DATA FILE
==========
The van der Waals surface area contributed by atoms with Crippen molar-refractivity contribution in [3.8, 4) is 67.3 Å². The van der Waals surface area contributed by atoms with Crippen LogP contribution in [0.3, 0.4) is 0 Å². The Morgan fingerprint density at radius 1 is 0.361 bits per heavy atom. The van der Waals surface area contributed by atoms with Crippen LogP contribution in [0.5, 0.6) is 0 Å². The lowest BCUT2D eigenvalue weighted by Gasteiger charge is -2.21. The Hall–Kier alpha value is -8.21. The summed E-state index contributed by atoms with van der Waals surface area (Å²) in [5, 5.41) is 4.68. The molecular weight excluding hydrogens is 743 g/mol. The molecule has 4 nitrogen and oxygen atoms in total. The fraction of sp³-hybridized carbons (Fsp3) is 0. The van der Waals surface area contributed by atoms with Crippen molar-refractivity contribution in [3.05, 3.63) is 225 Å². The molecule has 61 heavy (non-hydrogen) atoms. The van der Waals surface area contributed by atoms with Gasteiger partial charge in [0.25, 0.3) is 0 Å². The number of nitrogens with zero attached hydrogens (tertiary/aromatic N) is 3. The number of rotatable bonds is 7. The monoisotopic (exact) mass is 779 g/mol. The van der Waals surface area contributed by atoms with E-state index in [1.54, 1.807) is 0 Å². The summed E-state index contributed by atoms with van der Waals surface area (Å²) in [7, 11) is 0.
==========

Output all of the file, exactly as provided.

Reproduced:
The van der Waals surface area contributed by atoms with Crippen molar-refractivity contribution in [3.8, 4) is 67.3 Å². The van der Waals surface area contributed by atoms with Crippen LogP contribution in [0.3, 0.4) is 0 Å². The Morgan fingerprint density at radius 1 is 0.361 bits per heavy atom. The van der Waals surface area contributed by atoms with Crippen LogP contribution in [0.5, 0.6) is 0 Å². The lowest BCUT2D eigenvalue weighted by Gasteiger charge is -2.21. The Hall–Kier alpha value is -8.21. The summed E-state index contributed by atoms with van der Waals surface area (Å²) in [5, 5.41) is 4.68. The molecular weight excluding hydrogens is 743 g/mol. The molecule has 4 nitrogen and oxygen atoms in total. The fraction of sp³-hybridized carbons (Fsp3) is 0. The van der Waals surface area contributed by atoms with Crippen molar-refractivity contribution in [3.05, 3.63) is 225 Å². The molecule has 61 heavy (non-hydrogen) atoms. The van der Waals surface area contributed by atoms with Gasteiger partial charge in [0.25, 0.3) is 0 Å². The number of nitrogens with zero attached hydrogens (tertiary/aromatic N) is 3. The number of rotatable bonds is 7. The monoisotopic (exact) mass is 779 g/mol. The van der Waals surface area contributed by atoms with E-state index in [1.54, 1.807) is 0 Å². The summed E-state index contributed by atoms with van der Waals surface area (Å²) in [7, 11) is 0.